Georgian marine students navigate new waters aboard carrier ships

Ever wondered what life on a ship would be like? More than 50 students from Georgian’s  Marine Engineering Technology and Marine Technology – Navigation programs recently spent the day exploring Heddle Shipyards Dry Docks in Port Weller, St. Catharines.

Over 30 volunteers from various marine organizations, industry partners and former Georgian students helped organize the touring of two large vessels, the CSL Tadoussac and the newer Trillium Class CSL St. Laurent.

We sat down with first-year Marine Technology – Navigation students Erin Carey and Makenna Hillier to hear first-hand what the experience was like.

A group of people standing underneath a large red and white carrier ship.
A group of people standing underneath a large red and white carrier ship.

Learning the lay of the land…or water

Erin says the tour was a great introduction to the marine industry.

“It was so exciting to go on a trip like this and learn about ship operations equipment, structures and processes. Before the visit, we also took part in safety training and saw the high standards professional mariners hold for safety and the environment.”

She adds that once on board, they were able to analyze the ship’s engineering and architectural design while seeing cranes and lifts in action.

“More importantly, we got to see what’s under the decks (literally!) and discovered the behind the scenes work that goes into the maintenance of a ship.”  

Makenna adds, “Heddle was great; to see the vessels up close with informative and fun tours. It was an honour to be able to see every part of the vessel, even underneath the keel. Our tour guides were amazing and happy to answer our questions. I would do something like this again in a heartbeat.”

A group of people standing outside with a yellow crane operating in the background.
A group of people wearing hard hats, standing around pumps and control systems inside a ship.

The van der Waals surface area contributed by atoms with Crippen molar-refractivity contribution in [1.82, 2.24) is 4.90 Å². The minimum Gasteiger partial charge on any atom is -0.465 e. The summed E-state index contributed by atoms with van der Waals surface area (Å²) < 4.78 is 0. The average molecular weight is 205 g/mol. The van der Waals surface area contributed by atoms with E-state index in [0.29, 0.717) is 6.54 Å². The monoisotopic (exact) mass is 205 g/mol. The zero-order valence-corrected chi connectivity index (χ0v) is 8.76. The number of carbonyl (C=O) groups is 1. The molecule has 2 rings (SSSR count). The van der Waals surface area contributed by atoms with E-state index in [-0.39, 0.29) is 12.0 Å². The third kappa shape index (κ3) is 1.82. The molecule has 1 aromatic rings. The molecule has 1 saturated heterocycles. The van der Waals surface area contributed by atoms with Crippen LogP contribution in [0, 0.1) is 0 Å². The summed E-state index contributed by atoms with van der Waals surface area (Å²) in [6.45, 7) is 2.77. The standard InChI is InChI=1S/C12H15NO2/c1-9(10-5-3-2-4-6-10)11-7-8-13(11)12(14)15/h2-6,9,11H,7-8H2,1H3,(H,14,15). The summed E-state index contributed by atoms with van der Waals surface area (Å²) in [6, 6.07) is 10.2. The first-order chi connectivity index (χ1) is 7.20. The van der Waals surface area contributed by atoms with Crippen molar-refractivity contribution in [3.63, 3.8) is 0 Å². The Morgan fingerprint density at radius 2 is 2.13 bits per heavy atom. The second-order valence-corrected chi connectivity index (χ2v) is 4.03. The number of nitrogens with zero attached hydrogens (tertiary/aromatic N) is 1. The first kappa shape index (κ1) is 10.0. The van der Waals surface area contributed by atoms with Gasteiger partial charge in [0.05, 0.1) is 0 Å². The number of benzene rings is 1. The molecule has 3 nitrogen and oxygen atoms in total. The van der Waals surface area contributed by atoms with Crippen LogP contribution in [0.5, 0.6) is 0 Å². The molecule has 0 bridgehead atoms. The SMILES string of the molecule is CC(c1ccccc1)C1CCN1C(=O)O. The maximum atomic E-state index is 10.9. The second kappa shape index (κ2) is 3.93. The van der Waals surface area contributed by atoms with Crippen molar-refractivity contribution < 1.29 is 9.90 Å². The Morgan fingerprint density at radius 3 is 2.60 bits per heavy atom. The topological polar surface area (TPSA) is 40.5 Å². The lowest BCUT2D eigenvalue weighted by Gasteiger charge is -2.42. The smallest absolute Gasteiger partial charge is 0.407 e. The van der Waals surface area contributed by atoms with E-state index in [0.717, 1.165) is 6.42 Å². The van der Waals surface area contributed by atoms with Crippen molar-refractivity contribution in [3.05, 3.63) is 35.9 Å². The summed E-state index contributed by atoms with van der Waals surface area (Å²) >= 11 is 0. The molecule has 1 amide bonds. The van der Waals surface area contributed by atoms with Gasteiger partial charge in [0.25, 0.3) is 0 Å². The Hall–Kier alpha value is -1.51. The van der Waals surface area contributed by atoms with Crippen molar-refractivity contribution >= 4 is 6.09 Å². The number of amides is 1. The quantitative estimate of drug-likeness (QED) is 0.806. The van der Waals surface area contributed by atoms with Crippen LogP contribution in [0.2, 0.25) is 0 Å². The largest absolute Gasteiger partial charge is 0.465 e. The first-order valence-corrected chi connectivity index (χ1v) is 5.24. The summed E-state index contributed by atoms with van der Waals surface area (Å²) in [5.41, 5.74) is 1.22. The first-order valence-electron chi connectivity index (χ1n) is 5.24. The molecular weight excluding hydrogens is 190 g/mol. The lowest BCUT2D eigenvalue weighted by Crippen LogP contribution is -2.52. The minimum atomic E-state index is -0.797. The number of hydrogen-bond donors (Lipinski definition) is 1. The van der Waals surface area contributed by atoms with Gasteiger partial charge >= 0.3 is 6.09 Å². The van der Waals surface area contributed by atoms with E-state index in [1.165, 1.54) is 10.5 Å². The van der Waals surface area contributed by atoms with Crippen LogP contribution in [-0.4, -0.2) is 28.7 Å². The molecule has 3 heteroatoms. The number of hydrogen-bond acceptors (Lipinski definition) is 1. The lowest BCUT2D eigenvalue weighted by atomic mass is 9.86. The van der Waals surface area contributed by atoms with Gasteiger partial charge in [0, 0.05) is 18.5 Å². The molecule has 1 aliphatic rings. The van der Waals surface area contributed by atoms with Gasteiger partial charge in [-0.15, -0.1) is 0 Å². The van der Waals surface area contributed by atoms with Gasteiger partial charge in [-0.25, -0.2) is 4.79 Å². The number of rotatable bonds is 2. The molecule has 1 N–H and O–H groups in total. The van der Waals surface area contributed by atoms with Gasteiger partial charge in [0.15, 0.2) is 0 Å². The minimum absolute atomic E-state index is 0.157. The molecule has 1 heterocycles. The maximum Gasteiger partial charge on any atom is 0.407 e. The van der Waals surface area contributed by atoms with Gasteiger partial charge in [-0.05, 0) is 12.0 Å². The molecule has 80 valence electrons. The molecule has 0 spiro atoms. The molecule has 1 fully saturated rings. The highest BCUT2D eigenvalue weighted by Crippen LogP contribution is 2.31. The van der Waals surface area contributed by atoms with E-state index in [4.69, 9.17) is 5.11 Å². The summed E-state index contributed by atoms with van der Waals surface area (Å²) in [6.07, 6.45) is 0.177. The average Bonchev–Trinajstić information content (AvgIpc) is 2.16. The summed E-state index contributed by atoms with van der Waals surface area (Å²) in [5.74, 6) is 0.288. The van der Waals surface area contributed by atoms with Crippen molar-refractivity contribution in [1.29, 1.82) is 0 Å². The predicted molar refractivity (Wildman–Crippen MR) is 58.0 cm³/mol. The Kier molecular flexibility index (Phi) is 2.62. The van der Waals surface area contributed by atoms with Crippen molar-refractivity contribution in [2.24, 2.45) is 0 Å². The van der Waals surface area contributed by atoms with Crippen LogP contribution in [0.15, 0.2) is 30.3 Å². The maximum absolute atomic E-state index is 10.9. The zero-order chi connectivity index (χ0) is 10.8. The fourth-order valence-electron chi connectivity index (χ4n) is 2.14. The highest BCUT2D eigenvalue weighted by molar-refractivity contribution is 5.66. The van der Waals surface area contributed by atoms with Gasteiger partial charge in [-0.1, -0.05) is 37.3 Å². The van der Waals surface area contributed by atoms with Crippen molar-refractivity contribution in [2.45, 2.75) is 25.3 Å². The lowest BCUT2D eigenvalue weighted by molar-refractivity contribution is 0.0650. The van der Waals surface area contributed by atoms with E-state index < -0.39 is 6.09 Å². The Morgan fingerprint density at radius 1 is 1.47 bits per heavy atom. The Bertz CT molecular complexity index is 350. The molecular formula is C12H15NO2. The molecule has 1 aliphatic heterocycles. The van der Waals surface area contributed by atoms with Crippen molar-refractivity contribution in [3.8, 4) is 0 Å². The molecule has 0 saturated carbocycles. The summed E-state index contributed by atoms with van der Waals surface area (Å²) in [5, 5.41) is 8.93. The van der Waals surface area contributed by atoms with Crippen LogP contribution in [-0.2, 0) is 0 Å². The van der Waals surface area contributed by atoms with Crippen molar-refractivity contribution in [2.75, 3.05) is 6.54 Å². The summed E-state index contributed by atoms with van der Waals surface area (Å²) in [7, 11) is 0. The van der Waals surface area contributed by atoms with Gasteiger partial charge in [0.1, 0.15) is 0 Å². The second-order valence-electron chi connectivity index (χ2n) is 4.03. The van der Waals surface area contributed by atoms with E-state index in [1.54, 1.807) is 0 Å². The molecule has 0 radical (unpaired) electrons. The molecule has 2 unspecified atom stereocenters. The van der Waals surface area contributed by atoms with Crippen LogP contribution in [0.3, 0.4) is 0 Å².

A hands-on experience to remember

Later in the day, the group toured bridge areas, engine rooms, and control areas to check out generators, pumps, and steering systems.

“We even got to see what our living quarters could be like on the ships and had the chance to speak with onsite staff and mentors from other organizations,” says Erin.

A group of people standing around a control area inside a ship.
A group of people standing around a control area inside a ship.

Andrea Lucano, a Georgian College marine engineering instructor co-ordinated the ship tours with marine industry partners. The students also got the extremely unique opportunity to examine underneath the large vessels at the dry dock where the Welland Canal is drained for this work.

“We’re extremely lucky with Georgian to have the professional engineering partners that we do in the industry,” Andrea said. “Right now, our students are learning, and they had a chance to see what we’re talking about in our classes. It was also important for our WOW! Women on the Water group to see other women active on board.”

Erin says this was a great way to imagine a day in the life on a ship, including small details like carefully itemized documents and procedures.

“I could just imagine how my day-to-day would be, climbing tight stairways, troubleshooting connection problems and handling heavy equipment. After this experience, I’m even more eager to learn about expanding my career in the marine economy, especially as I head out on my upcoming co-op work term. Thank you to everyone involved for their support in making this day memorable.”

A person wearing an orange hard hat and safety glasses.
First-year Marine Technology – Navigation student Erin Carey
A wooden cabinet with books and files stacked together.

Ready to set sail for a career in the marine industry?

Learn more about our Marine Studies advanced diploma co-op programs, or our Mechanical Techniques – Marine Engine Mechanic program.

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